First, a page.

It’s here, too, that the cover story falls apart. President Xi is not ill-informed on the subject, and he doesn’t need a briefing by Canadian officials about what judicial independence is all about. Xi has been very clear that he knows exactly what an independent judiciary is.
Just this past February, Xi wrote a 5,000-word essay in the Chinese Communist Party’s main theoretical journal, headlined “Strengthening the Party’s Leadership over the Overall Rule of Law,” in which he makes it plain as day that he fully understands judicial independence to be the bedrock of “western constitutionalism.” It’s a defining feature of civilized countries that he insists his state-capitalist regime must never tolerate.
Trudeau has been wishy-washy in his responses to the Team Chrétien ideas. Freeland stands alone in being unequivocal. “When it comes to Ms. Meng, there has been no political interference,” Freeland told reporters last week. “This has been entirely about officials taking decisions according to Canada’s commitments, and that is the right way for extradition requests to proceed.” As for Chrétien’s interventions and the way all that could play out, it’s Trudeau’s call, Freeland added.
But there is one person who could fix the whole thing in an instant, and it’s not Xi, or Trump, or Trudeau, or Chrétien, or Desmarais, or Freeland. It’s Meng Wanzhou.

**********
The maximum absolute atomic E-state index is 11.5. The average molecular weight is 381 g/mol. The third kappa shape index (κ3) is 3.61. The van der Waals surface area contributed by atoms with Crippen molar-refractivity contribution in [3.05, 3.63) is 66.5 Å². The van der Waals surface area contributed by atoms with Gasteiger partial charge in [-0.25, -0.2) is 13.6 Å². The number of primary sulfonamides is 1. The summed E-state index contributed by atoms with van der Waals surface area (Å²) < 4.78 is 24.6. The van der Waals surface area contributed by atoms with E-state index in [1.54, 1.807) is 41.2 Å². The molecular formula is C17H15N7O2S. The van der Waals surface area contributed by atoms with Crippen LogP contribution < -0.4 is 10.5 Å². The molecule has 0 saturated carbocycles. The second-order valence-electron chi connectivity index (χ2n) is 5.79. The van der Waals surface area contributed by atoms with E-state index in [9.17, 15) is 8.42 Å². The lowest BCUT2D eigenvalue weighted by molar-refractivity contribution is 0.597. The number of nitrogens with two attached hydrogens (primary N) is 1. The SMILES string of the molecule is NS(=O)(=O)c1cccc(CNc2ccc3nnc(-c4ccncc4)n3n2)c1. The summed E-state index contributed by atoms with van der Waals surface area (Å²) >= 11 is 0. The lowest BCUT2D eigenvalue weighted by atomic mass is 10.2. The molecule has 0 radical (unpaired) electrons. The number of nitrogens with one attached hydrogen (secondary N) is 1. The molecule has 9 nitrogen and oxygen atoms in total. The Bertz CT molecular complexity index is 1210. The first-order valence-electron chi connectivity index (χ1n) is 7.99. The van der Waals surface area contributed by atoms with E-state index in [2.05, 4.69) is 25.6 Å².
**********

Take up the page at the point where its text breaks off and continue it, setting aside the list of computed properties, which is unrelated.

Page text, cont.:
Meng claims to be innocent on all counts, and Meng’s boss, which is to say her father, Huawei CEO Ren Zhenfei, says the same, and has gone further about Meng’s prospects: “We will count on the law to address these issues. We believe U.S. laws are open, transparent, fair, and just.” This is obviously disingenuous, but it’s also one of the only unambiguously true things that can be said about this whole mess.
Instead of tying up Canadian and U.S. courts with comical lawsuits claiming her various constitutional rights have been stepped upon, all Meng has to do is call up the Canadian Border Services Agency and tell them to come and collect her from her mansion in Vancouver’s swank Shaughnessy neighbourhood, and take her to the Canada-U.S. border so she can turn herself in.
If Chrétien and Desmarais and the rest are so good at making things happen in the Canada-China relationship, maybe they might think about figuring out how to get Meng Wanzhou to do just that.